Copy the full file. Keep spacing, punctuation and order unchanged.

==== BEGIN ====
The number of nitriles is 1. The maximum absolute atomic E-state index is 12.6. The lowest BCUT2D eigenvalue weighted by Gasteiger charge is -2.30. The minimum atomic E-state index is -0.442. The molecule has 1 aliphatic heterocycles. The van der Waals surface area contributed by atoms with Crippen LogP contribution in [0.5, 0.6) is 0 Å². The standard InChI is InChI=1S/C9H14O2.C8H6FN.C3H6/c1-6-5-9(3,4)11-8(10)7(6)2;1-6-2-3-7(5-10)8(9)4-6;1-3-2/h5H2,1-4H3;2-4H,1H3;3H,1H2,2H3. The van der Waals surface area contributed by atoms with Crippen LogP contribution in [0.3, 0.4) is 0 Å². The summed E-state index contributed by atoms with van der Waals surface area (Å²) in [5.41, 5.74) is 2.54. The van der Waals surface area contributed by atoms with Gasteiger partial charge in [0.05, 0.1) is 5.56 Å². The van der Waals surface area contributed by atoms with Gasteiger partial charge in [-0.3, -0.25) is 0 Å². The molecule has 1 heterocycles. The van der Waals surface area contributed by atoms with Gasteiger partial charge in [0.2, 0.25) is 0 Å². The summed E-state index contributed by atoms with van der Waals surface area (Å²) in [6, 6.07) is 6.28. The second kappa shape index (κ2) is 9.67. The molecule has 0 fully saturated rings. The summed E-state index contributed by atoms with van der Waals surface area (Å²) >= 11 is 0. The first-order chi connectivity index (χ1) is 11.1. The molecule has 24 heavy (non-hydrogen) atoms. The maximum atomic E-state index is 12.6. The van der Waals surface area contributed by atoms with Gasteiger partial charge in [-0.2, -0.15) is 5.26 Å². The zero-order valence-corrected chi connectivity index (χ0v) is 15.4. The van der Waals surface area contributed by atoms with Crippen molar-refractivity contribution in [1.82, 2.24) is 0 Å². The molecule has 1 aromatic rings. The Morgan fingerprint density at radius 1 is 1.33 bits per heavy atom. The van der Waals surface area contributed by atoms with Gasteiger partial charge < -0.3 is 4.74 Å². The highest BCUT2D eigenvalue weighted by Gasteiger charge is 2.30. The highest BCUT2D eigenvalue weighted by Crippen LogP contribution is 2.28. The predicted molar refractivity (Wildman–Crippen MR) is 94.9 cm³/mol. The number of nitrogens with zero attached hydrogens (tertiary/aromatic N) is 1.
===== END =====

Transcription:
The number of nitriles is 1. The maximum absolute atomic E-state index is 12.6. The lowest BCUT2D eigenvalue weighted by Gasteiger charge is -2.30. The minimum atomic E-state index is -0.442. The molecule has 1 aliphatic heterocycles. The van der Waals surface area contributed by atoms with Crippen LogP contribution in [0.5, 0.6) is 0 Å². The standard InChI is InChI=1S/C9H14O2.C8H6FN.C3H6/c1-6-5-9(3,4)11-8(10)7(6)2;1-6-2-3-7(5-10)8(9)4-6;1-3-2/h5H2,1-4H3;2-4H,1H3;3H,1H2,2H3. The van der Waals surface area contributed by atoms with Crippen LogP contribution in [0.3, 0.4) is 0 Å². The summed E-state index contributed by atoms with van der Waals surface area (Å²) in [5.41, 5.74) is 2.54. The van der Waals surface area contributed by atoms with Gasteiger partial charge in [0.05, 0.1) is 5.56 Å². The van der Waals surface area contributed by atoms with Gasteiger partial charge in [-0.3, -0.25) is 0 Å². The molecule has 1 heterocycles. The van der Waals surface area contributed by atoms with Gasteiger partial charge in [0.2, 0.25) is 0 Å². The summed E-state index contributed by atoms with van der Waals surface area (Å²) in [6, 6.07) is 6.28. The second kappa shape index (κ2) is 9.67. The molecule has 0 fully saturated rings. The summed E-state index contributed by atoms with van der Waals surface area (Å²) >= 11 is 0. The first-order chi connectivity index (χ1) is 11.1. The molecule has 24 heavy (non-hydrogen) atoms. The maximum atomic E-state index is 12.6. The van der Waals surface area contributed by atoms with Gasteiger partial charge in [-0.2, -0.15) is 5.26 Å². The zero-order valence-corrected chi connectivity index (χ0v) is 15.4. The van der Waals surface area contributed by atoms with Crippen molar-refractivity contribution in [1.82, 2.24) is 0 Å². The molecule has 1 aromatic rings. The Morgan fingerprint density at radius 1 is 1.33 bits per heavy atom. The van der Waals surface area contributed by atoms with Gasteiger partial charge < -0.3 is 4.74 Å². The highest BCUT2D eigenvalue weighted by Gasteiger charge is 2.30. The highest BCUT2D eigenvalue weighted by Crippen LogP contribution is 2.28. The predicted molar refractivity (Wildman–Crippen MR) is 94.9 cm³/mol. The number of nitrogens with zero attached hydrogens (tertiary/aromatic N) is 1.